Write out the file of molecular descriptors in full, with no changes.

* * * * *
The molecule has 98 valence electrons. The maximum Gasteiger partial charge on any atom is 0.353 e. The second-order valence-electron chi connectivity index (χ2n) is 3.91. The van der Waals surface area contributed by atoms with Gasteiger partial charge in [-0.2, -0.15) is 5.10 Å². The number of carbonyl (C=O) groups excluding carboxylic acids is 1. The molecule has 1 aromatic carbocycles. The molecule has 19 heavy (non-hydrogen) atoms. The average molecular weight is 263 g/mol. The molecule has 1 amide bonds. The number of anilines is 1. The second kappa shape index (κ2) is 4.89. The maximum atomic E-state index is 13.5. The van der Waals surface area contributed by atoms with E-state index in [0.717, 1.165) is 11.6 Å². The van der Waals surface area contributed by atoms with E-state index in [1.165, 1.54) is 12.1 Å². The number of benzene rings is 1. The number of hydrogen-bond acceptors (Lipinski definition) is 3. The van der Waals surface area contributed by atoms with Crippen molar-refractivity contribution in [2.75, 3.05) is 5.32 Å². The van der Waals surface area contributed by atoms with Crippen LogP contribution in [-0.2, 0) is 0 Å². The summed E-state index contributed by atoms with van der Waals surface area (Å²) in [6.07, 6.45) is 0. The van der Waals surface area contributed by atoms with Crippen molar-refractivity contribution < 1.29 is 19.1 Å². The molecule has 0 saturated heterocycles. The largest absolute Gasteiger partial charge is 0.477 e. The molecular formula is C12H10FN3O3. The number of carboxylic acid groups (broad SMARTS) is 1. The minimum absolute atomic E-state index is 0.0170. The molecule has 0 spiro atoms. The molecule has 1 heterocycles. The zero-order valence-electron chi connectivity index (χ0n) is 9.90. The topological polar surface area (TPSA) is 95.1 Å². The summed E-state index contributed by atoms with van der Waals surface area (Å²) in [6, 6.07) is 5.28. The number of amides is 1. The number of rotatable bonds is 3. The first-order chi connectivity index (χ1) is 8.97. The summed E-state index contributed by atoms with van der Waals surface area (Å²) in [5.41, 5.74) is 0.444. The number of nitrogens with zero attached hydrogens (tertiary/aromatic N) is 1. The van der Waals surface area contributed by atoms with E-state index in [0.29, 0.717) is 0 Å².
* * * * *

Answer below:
The molecule has 98 valence electrons. The maximum Gasteiger partial charge on any atom is 0.353 e. The second-order valence-electron chi connectivity index (χ2n) is 3.91. The van der Waals surface area contributed by atoms with Gasteiger partial charge in [-0.2, -0.15) is 5.10 Å². The number of carbonyl (C=O) groups excluding carboxylic acids is 1. The molecule has 1 aromatic carbocycles. The molecule has 19 heavy (non-hydrogen) atoms. The average molecular weight is 263 g/mol. The molecule has 1 amide bonds. The number of anilines is 1. The second kappa shape index (κ2) is 4.89. The maximum atomic E-state index is 13.5. The van der Waals surface area contributed by atoms with E-state index in [0.717, 1.165) is 11.6 Å². The van der Waals surface area contributed by atoms with E-state index in [1.165, 1.54) is 12.1 Å². The number of benzene rings is 1. The number of hydrogen-bond acceptors (Lipinski definition) is 3. The van der Waals surface area contributed by atoms with Crippen molar-refractivity contribution in [2.75, 3.05) is 5.32 Å². The van der Waals surface area contributed by atoms with Crippen LogP contribution in [-0.2, 0) is 0 Å². The summed E-state index contributed by atoms with van der Waals surface area (Å²) in [6.07, 6.45) is 0. The van der Waals surface area contributed by atoms with Crippen molar-refractivity contribution < 1.29 is 19.1 Å². The molecule has 0 saturated heterocycles. The largest absolute Gasteiger partial charge is 0.477 e. The molecular formula is C12H10FN3O3. The number of carboxylic acid groups (broad SMARTS) is 1. The minimum absolute atomic E-state index is 0.0170. The molecule has 0 spiro atoms. The molecule has 1 heterocycles. The zero-order valence-electron chi connectivity index (χ0n) is 9.90. The topological polar surface area (TPSA) is 95.1 Å². The summed E-state index contributed by atoms with van der Waals surface area (Å²) in [6, 6.07) is 5.28. The number of amides is 1. The number of rotatable bonds is 3. The first-order chi connectivity index (χ1) is 8.97. The summed E-state index contributed by atoms with van der Waals surface area (Å²) in [5.41, 5.74) is 0.444. The number of nitrogens with zero attached hydrogens (tertiary/aromatic N) is 1. The van der Waals surface area contributed by atoms with E-state index in [0.29, 0.717) is 0 Å².